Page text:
Nearly one year after the House of Representatives impeached President Donald Trump, the federal government has released the criminal referral alleging Trump committed crimes related to his phone call with Ukraine’s President Volodymyr Zelensky, a conversation that sparked the historic proceedings.
The document, obtained by BuzzFeed News from the Office of the Director of National Intelligence in response to a Freedom of Information Act lawsuit, is a letter dated September 4, 2019, and signed by Michael Atkinson, inspector general for the intelligence community. It was sent to Stacey Moy, the deputy assistant director of the FBI’s counterintelligence division. Moy’s involvement in the Ukraine matter has not been previously disclosed.
The inspector general “is formally referring allegations received from an individual regarding, among other things, alleged violations of law related to a telephone call on July 25, 2019, between President Donald J. Trump and Ukrainian President Volodymyr Zelensky,” Atkinson wrote. “This referral is a follow-up to my secure telephone call on August 27, 2019, with FBI Director Christopher A. Wray’s Chief of Staff, Paul B. Murphy, during which I provided to Mr. Murphy a summary of the Complainant’s allegations.”
On Aug. 12, 2019, an anonymous CIA officer had filed a formal whistleblower complaint with the House and Senate Intelligence committees and Atkinson, the inspector general, alleging Trump pressured Zelensky to publicly announce investigations into then-Democratic presidential frontrunner Joe Biden and his son, Hunter, while withholding $400 million in military aid to Ukraine.
"According to the Complainant's allegations, 'the President of the United States is using the power of his office to solicit interference from a foreign country in the 2020 U.S. election,' which 'includes, among other things, pressuring a foreign country to investigate one of the President's main domestic political rivals,'" Atkinson wrote.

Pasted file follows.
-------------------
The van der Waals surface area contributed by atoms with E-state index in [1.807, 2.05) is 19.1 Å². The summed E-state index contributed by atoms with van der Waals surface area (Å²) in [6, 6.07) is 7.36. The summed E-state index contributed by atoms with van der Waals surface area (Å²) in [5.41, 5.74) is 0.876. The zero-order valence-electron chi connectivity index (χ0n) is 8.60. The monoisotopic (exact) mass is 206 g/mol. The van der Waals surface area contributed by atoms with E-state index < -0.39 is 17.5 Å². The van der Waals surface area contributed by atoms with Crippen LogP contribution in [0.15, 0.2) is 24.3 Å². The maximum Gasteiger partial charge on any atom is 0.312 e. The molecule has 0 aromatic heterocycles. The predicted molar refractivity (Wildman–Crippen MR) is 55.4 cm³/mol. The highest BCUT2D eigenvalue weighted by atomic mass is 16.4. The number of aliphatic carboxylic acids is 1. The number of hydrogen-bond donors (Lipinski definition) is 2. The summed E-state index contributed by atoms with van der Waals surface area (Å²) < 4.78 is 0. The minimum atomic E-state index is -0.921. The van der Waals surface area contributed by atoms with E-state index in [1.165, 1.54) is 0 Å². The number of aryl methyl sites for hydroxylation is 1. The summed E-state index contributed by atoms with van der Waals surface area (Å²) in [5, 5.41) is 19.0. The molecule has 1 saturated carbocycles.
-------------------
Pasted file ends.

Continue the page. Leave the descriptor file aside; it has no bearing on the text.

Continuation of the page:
Trump wanted Zelensky to investigate unsubstantiated claims that Biden had pressured Ukraine’s prosecutor to drop an investigation into the Ukrainian gas company Hunter sat on the board of.
Atkinson's criminal referral said he determined "there are reasonable grounds to believe" that the whistleblower's allegations against Trump "appear credible."
Atkinson also sent a copy of his letter to Brian Benczkowski, the head of the Justice Department’s criminal division, after learning that “other authorities” had also sent the office information about the whistleblower’s allegation. However, the Justice Department declined to investigate whether Trump had violated a campaign finance law that prohibits foreign contributions to US politicians.
Three weeks after Atkinson sent the letter, House Speaker Nancy Pelosi announced that the House would launch an impeachment inquiry into Trump. Following impeachment in the House, the Senate acquitted Trump on Feb. 5 on obstruction of Congress and abuse of power.
An FBI spokesperson declined to comment on the letter.
In addition to the criminal referral, the Office of the Director of National Intelligence also turned over another previously undisclosed document: a four-page letter Atkinson sent to White House counsel Pat Cipollone on Aug. 26, 2019, requesting access to all documents from the White House related to the Ukraine phone call as well as the preservation of records, stating that “intentional failure to meet the obligations may result in charges of obstruction of justice.”
Irvin McCullough, a national security analyst at the Government Accountability Project, told BuzzFeed News the document preservation letter is noteworthy because it is “extraordinarily rare for an inspector general to investigate the White House and issue document preservation holds."
“There is usually a hesitancy to go after the White House because the White House can fire you,” McCullough said.
That’s what happened to Atkinson. Trump fired him in April.
BuzzFeed News also sued the CIA, seeking a copy of the criminal referral that the agency’s top lawyer reportedly sent the Justice Department about the whistleblower’s complaint. Responding to that request, the CIA issued what is known as a Glomar response: The agency can neither confirm nor deny that such a document exists.